Lateran. ROME. IV. Ancient Rome. 267
Ospizio di Orfanc), dedicated to SS. Severus, Severianus, Carpo-
phorus, and Victorinus, who suffered martyrdom under Diocletian.
Five sculptors, who met with a similar fate for refusing to make
images of heathen gods, are also revered here, and this is accord¬
ingly a favourite church with the 'scarpellini', or stone-masons, to
whom the chapel of S. Silvestro belongs. The date of the foun¬
dation is very remote, and the materials were probably partly ob¬
tained from some ancient structure. After its destruction hy Robert
Guiscard, it was rebuilt by Paschalis II. in 1111, restored under
Marlin V. by Card. Alph. Carillo, and afterwards partly modernised.
Keys in the anterior court, on the right (4/2 fr.).
The church now possesses two Entrance-Courts, a peculiarity owing
to the diminution of its size on one of the occasions when it was restored,
probably by Paschalis II. The church originally extended over the whole
of the second court, and its former breadth is indicated by the ancient
columns built into the walls of this court. The disproportionate size of
the tribune in the interior is thus accounted for. — On the right, under
the corridor in front of the entrance to the second court, is the Cap. di
S. Silvestro, consecrated under Innocent IV. in 1246, containing valuable,
though unattractive ancient paintings from the life of Constantine, in the
Byzantine style. — The Interior consists of nave and aisles with gal¬
leries. The tribune is decorated with tasteless frescoes by Giovanni da
S. Giovanni. Festival, 8th Nov.
The nunnery comprises an establishment for the education of orphans.
To the right, farther on in the Via S. Giovanni, is the Villa Cam-
pana, which formerly contained a valuable collection of antiquities,
now in Paris and St. Petersburg. We next enter the spacious and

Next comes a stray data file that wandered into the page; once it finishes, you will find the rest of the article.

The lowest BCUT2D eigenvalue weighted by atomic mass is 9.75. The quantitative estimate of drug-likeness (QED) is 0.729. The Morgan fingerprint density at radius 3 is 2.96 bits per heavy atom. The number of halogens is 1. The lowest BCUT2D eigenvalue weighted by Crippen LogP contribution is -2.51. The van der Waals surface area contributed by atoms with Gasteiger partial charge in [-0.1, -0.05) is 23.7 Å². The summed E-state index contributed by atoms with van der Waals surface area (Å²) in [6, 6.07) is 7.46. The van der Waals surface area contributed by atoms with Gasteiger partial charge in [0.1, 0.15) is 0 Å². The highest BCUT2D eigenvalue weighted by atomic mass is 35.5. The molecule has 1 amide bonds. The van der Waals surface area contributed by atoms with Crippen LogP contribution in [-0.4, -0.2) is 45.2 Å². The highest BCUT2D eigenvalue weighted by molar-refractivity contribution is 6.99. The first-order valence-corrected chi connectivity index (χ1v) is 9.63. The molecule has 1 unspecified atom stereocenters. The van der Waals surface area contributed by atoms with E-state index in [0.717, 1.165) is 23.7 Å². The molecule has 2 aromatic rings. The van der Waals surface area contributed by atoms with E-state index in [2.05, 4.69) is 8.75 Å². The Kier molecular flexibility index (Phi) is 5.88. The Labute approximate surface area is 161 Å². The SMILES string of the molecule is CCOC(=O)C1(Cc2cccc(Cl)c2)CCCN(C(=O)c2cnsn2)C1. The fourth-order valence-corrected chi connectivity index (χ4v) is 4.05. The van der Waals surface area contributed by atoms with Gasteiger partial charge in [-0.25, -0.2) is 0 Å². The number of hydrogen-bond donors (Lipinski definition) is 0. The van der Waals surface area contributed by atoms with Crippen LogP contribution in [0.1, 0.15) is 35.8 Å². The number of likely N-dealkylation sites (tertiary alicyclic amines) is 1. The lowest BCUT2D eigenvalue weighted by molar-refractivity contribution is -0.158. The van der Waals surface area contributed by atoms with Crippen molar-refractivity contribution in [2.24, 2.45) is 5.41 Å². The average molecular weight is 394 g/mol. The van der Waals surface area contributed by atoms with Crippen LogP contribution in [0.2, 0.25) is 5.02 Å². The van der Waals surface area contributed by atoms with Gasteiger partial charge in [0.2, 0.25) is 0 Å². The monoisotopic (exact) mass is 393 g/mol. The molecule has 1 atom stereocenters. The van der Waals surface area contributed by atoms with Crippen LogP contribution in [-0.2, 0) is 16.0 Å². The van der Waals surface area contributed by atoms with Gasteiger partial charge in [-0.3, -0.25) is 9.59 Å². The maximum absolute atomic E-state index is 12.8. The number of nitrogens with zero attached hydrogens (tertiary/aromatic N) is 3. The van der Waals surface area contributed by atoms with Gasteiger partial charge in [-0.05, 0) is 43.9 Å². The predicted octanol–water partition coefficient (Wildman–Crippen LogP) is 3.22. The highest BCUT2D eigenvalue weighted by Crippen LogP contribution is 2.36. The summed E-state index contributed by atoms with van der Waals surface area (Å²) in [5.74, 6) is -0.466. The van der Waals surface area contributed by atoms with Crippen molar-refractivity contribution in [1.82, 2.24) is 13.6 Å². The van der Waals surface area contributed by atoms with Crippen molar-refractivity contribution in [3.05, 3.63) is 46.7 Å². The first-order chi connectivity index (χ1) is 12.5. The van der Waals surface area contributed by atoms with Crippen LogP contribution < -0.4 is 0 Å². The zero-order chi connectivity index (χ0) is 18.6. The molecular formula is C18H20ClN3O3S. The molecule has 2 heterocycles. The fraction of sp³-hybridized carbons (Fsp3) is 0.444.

Piazza di S. Giovanni in Laterano (PL II, 30), the buildings
in which were chiefly erected by Sixtus V. On the right is situated
a large Hospital for Women, accommodating about 600 patients, and
belonging to the obstetric department of the Sapienza. The Via
Merulana then diverges to the left to S. Maria Maggiore (seep. 181).
On the opposite side of the piazza is the baptistery of S. Giovanni
in Fonte (p. 270). Farther on is the church of S. Giovanni in
Laterano (p. 268), and before it the Lateran Palace with the mu¬
seum (see p. 271).
In the centre rises an Obelisk of red granite, originally erected
by King Thothmosis III. (B.C. 1599-60) in front of the temple
of the Sun at Thehes, and brought by Constantius to the Circus
Maximus in 357. In 1587 it was discovered there in three pieces,
and in 1588 was erected by Sixtus V. on its present site. This is
the largest obelisk in existence, heing 104 ft. in height, or with
the pedestal 153 ft., and about 600 tons in weight. Opposite the
N. side of the Palace of the Lateran, on the left, is the entrance-
gate to the Villa Massimo, see p. 274.
Facing us, on the extreme E. side of the piazza, is the edifice
containing the Scala Santa, a flight of twenty-eight marble steps
from the palace of Pilate at Jerusalem, which our Saviour is said